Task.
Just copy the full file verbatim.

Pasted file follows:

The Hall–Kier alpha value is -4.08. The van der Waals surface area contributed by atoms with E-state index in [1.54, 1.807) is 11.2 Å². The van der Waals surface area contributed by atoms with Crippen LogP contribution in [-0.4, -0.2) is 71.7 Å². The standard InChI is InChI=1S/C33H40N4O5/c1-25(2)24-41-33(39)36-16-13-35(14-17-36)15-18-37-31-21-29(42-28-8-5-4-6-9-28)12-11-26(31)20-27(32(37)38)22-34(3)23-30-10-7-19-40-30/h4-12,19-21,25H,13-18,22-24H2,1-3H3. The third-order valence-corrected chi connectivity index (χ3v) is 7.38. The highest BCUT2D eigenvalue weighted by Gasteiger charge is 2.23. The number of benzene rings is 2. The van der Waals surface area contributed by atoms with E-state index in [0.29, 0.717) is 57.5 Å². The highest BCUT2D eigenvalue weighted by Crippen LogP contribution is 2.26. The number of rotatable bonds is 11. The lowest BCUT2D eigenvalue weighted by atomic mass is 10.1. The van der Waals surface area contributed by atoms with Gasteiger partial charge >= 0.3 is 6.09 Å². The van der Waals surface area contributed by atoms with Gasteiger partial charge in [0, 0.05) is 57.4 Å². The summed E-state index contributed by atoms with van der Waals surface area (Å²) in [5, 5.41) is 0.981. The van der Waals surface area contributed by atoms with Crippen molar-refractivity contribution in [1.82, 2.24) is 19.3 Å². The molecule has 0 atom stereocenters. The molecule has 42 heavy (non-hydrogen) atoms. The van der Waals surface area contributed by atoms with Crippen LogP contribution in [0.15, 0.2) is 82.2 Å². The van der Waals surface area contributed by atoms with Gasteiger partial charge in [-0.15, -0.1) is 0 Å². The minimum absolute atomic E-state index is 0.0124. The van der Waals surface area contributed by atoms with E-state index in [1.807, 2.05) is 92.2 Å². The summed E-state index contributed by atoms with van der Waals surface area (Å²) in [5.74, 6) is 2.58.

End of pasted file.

The Hall–Kier alpha value is -4.08. The van der Waals surface area contributed by atoms with E-state index in [1.54, 1.807) is 11.2 Å². The van der Waals surface area contributed by atoms with Crippen LogP contribution in [-0.4, -0.2) is 71.7 Å². The standard InChI is InChI=1S/C33H40N4O5/c1-25(2)24-41-33(39)36-16-13-35(14-17-36)15-18-37-31-21-29(42-28-8-5-4-6-9-28)12-11-26(31)20-27(32(37)38)22-34(3)23-30-10-7-19-40-30/h4-12,19-21,25H,13-18,22-24H2,1-3H3. The third-order valence-corrected chi connectivity index (χ3v) is 7.38. The highest BCUT2D eigenvalue weighted by Gasteiger charge is 2.23. The number of benzene rings is 2. The van der Waals surface area contributed by atoms with E-state index in [0.29, 0.717) is 57.5 Å². The highest BCUT2D eigenvalue weighted by Crippen LogP contribution is 2.26. The number of rotatable bonds is 11. The lowest BCUT2D eigenvalue weighted by atomic mass is 10.1. The van der Waals surface area contributed by atoms with Gasteiger partial charge >= 0.3 is 6.09 Å². The van der Waals surface area contributed by atoms with Gasteiger partial charge in [0, 0.05) is 57.4 Å². The summed E-state index contributed by atoms with van der Waals surface area (Å²) in [5, 5.41) is 0.981. The van der Waals surface area contributed by atoms with Crippen molar-refractivity contribution in [1.82, 2.24) is 19.3 Å². The molecule has 0 atom stereocenters. The molecule has 42 heavy (non-hydrogen) atoms. The van der Waals surface area contributed by atoms with Crippen LogP contribution in [0.15, 0.2) is 82.2 Å². The van der Waals surface area contributed by atoms with Gasteiger partial charge in [-0.15, -0.1) is 0 Å². The minimum absolute atomic E-state index is 0.0124. The van der Waals surface area contributed by atoms with E-state index in [1.807, 2.05) is 92.2 Å². The summed E-state index contributed by atoms with van der Waals surface area (Å²) in [5.74, 6) is 2.58.